Wednesday, 20 January 2010

A New Approach

Soloing at Rhue.
This would be a three-star classic in the Peak, but here it's just another lump of rock. I like that.

On the sub-optimal wintry weekends of yesteryear I'm pretty sure I would have been out and about, trying to find something to do in the hills: freezing, getting lost, getting wet, climbing part of a mediocre route, only to get home and rave about having a good traditional day. Deep down though, I knew that for such a vast expenditure of effort, not much had been achieved and after several weekends like this in a row I would generally lose my motivation for winter climbing and start waiting for spring. As I touched on in the previous thrilling installment of Soft Rock, I've decided to take a different approach this year. Winter climbing is no longer at the top of my agenda; having good, productive days out is now number one. So, if winter conditions are primo and the weather is looking good, I'm all for getting out, but if I think I'll get a bigger pay-off by concentrating my efforts elsewhere, that's what I'll do. It means I'll climb fewer winter routes than normal, but hopefully it'll mean that I'll be motivated to try harder when I do.

With this is mind, a quick blast at Cummingston on Saturday followed by a boulderers alpine start on Sunday (8.00am) got me up to Inverness to meet Richie Betts. From there we hit the road to Ullapool and the Torridonian sandstone of Rhue. Richie has got to be one of the most active Inverness climbers, famed for traipsing around Scottish bogs with mats, tarpauline and wellies, in the hungry search for likely boulders. By his own admission he's not into winter climbing, so instead of joining the queues in the corries, he's always out exploring the quiet rocky corners of the North West. Besides being super keen also he's quite handy, so a useful guy to know. By happy coincidence we met the local team of Ian Taylor and Tess Fryer at the crag and a productive day of failing, sending, gossiping and coffee-drinking ensued. Better than sitting in a blizzard any day....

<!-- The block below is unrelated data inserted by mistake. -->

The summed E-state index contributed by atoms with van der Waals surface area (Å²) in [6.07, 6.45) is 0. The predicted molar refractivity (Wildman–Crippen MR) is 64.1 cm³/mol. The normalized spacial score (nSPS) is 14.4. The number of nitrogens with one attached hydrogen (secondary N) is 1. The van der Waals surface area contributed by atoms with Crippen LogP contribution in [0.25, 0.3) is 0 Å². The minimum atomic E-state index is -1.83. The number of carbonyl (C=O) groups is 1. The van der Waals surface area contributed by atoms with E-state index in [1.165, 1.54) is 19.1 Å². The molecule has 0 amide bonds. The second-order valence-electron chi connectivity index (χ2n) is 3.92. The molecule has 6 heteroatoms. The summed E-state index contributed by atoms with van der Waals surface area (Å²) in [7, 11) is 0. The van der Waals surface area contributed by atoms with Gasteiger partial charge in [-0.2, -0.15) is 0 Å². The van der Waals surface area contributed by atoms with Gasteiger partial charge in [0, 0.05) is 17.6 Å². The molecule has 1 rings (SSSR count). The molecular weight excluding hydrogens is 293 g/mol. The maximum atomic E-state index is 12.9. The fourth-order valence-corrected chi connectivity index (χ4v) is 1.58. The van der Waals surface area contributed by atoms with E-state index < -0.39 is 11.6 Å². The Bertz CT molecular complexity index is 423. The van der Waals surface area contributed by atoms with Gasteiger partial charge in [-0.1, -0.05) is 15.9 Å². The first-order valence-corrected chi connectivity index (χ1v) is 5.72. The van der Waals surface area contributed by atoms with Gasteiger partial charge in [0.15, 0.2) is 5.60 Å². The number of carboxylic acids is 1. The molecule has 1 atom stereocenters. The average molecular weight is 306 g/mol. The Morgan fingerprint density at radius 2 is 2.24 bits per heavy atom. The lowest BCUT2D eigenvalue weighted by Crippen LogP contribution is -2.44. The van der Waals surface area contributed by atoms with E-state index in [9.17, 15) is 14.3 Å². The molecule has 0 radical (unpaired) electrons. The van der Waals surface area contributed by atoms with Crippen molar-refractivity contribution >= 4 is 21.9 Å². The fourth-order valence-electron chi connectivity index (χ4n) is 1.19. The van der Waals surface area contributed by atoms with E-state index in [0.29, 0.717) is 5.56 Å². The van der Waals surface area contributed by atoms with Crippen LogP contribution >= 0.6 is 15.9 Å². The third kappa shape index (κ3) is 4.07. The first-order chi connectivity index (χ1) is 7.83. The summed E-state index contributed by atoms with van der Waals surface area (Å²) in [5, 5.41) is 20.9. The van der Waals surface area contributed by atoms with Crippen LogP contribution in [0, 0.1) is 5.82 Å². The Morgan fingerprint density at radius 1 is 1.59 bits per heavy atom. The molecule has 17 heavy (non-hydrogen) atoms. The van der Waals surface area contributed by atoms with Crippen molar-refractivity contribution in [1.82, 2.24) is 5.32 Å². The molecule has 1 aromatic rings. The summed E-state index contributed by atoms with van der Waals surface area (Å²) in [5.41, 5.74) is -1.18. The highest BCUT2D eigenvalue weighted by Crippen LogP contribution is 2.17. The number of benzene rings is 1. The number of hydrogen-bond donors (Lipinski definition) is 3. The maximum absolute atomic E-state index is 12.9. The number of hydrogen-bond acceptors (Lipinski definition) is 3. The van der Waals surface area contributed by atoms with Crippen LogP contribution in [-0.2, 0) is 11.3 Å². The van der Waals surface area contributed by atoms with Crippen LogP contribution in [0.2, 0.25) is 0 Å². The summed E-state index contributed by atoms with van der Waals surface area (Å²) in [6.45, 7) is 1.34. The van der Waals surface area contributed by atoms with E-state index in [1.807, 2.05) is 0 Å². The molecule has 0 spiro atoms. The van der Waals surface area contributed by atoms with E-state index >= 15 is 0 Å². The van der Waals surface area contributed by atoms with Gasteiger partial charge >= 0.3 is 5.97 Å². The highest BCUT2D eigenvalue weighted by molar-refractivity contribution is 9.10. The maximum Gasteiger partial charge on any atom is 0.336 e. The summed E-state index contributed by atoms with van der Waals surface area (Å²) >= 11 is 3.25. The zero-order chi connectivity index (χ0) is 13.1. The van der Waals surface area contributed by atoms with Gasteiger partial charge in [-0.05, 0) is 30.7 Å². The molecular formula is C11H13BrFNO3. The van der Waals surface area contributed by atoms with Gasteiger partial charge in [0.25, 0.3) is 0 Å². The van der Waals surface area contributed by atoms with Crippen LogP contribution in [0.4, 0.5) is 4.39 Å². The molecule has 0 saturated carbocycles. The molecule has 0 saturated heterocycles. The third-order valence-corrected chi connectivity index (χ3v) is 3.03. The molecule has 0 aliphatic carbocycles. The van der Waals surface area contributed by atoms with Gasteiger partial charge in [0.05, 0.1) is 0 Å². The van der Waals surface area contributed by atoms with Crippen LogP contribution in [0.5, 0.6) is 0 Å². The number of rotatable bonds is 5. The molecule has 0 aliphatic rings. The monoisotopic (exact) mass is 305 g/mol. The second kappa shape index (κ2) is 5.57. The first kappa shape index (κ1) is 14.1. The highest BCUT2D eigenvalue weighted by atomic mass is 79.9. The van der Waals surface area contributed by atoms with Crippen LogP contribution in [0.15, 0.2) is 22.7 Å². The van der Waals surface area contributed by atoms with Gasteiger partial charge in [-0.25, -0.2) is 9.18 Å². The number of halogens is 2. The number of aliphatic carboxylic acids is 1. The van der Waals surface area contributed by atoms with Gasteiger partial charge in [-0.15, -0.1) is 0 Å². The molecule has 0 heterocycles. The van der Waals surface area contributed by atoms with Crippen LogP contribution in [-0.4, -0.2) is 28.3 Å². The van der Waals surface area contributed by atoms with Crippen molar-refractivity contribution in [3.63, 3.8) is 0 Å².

Tess on The Forge (Font 6b+)

Richie's pics are here. Ian's are here.

Monday, 11 January 2010

The Return

A return to the Aonach Eagach ridge

Sit down and make yourself comfortable, I want to tell you a tale.